pex pipe for air

Friend of mine has some pex plastic pipe left over after a job. He wanted to know if anyone has used it for an airline for an air compressor ? Not sure what the PSI ratings are for the pipe.
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Let him. Just take out an insurance policy on his life first, with you as the beneficiary.

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PVC & CPVC are "no nos" for compressed air, brittle failure is possible.
but it looks like PEX is ok
http://66.102.7.104/search?q Κche:ZmkdIs7L7_YJ:www.plasticpipe.com.cn/blog/blogger.html+pex+compressed+air+safe&hl=en
Tuesday, January 04, 2005 The introduction of PE tubing or pipes GENERAL Polyethylene (PE) is a thermoplastic material produced from the polymerization of ethylene. PE plastic pipe is manufactured by extrusion in sizes ranging from ? to 63". PE is available in rolled coils of various lengths or in straight lengths up to 40 feet. Generally small diameters are coiled and large diameters (>6" OD) are in straight lengths.Polyethylene can be used in low temperatures (0 F or colder) without risk of brittle failure. Thus, a major application for certain PE piping formulations is for low-temperature heat transfer applications such as radiant floor heating, snow melting, ice rinks, geothermal ground source heat pump piping, and compressed air distribution. CODE STATUS PE pipe is recognized as acceptable plumbing piping for water services, drainage, and sewer applications in most model plumbing codes. Verify acceptance and installation of PE piping systems with the local code enforcement authorities having jurisdiction. AVAILABILITY PE pipe and fittings are available from plumbing supply houses and various hardware retailers throughout the U.S.A. and Canada. PE pipe is generally less expensive than metallic piping materials. MARKING PE pipe must be labeled as follows: 1.The manufacturer's name or trademark 2.The standard to which it conforms 3.Pipe size 4.Material designation code (PE 2406 or PE 3408) 5.DWV if for drainage piping 6.Pressure rating if applicable 7.DR number or Schedule number 8.If the pipe is for potable water, a laboratory seal or mark attesting to suitability
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Ralph Mowery wrote:

Depends on the size and temperature.
Specs: http://www.icc-es.org/Criteria/pdf/ac139.pdf
There are people using it for shop air.
http://www.diybanter.com/printthread.php?t 636
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This adresses hydrostatic pressure, not air pressure and the expansivness and explosive power of it.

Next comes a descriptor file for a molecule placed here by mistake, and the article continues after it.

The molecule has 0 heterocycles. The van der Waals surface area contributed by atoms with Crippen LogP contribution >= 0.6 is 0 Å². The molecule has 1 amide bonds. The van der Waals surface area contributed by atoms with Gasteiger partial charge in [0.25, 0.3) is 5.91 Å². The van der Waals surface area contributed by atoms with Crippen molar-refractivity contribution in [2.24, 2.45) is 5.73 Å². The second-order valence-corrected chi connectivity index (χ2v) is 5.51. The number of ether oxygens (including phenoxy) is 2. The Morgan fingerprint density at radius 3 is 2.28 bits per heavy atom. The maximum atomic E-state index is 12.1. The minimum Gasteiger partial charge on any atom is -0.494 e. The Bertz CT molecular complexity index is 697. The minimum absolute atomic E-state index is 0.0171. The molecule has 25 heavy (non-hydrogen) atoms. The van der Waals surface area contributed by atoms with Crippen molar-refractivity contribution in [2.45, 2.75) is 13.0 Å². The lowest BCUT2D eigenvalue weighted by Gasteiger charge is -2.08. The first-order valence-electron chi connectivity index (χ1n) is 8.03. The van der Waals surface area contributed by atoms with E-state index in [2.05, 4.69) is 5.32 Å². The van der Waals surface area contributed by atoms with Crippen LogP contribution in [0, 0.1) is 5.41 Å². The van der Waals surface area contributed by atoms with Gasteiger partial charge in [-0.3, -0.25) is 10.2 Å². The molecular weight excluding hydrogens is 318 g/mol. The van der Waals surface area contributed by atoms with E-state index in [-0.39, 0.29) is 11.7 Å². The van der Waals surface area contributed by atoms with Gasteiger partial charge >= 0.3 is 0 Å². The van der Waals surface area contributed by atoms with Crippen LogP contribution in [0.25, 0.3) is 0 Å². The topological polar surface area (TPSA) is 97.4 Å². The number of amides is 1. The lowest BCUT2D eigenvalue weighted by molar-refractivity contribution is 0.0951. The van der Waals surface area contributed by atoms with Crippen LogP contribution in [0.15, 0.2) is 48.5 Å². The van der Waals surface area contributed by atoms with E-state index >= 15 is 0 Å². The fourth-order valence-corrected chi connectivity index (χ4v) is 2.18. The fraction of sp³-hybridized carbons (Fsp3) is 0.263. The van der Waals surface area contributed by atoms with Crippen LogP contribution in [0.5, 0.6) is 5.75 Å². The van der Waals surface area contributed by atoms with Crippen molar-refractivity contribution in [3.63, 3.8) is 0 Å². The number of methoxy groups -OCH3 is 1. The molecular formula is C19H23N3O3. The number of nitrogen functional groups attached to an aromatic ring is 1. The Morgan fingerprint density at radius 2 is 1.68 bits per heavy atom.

Yes, they are nuts too. OSHA forbids the use of plastic tubing for air lines. If it was the right material, it would be rated for air and used by industry. They don't, neither should you. I know of people that have had serious injury when a system let loose.
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Edwin Pawlowski wrote:

lines, and Chem-aire is a green abs pipe rated for air, and used commercially. Still plastic pipe won't cool the air like metal will.

Osha doesn't forbid the use of plastic, it forbids the use of the wrong plastic!
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NO.
Plastic tubing is rated for water pressure, not air pressure. There is a difference and it can cause catastrophic failure and flying shrapnel. When water is under pressure it expand very little and a blowout is minimal damage. Not so with air that is compressed.
There are hoses and some tubing rated for air. Only use that or copper or iron pipe. I've not seen any air ratings for pex yet.
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Edwin Pawlowski wrote:

I thought the same thing when I first saw this, but apparently PEX is OK for compressed air: http://www.plasticpipe.org/applications/productinfo03_5_1.php
Probably because it's flexible. But I don't think I'd trust it up here in Minnesota where it occasionally gets down to -30 degrees F. I would use it farther south, as long as it was protected from exposure to sunlight.
Best regards, Bob
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Unless I misread the info............
PEX-Al-PEX is ok for air but................. is regular PEX ok for air ?
I've seen it used in lots of labs for gas/air but at what pressures I do not know.
The issue with PVC & CPVC is aging, brittle failure & the generation of shards. My experience with PE is yielding failure, no frags.
I am not completely sure about the use of PEX for air & would suggest further investigation before the OP does his installation.
PEX is not UV resistant & must not be exposed to sunlight.
cheers Bob
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On Wed, 28 Sep 2005 21:48:36 GMT, "Ralph Mowery"

I'd say not a good idea, by any stretch. Vanguard PEX cautions about damages caused by solvents, etc (and kinks, scratches, gouges, discoloring, evidence of grease, or "any chemical exposure shall not be used"). As mentioned previously it's rated for water pressure.
Oren "My doctor says I have a malformed public-duty gland and a natural deficiency in moral fiber, and that I am therefore excused from saving Universes."
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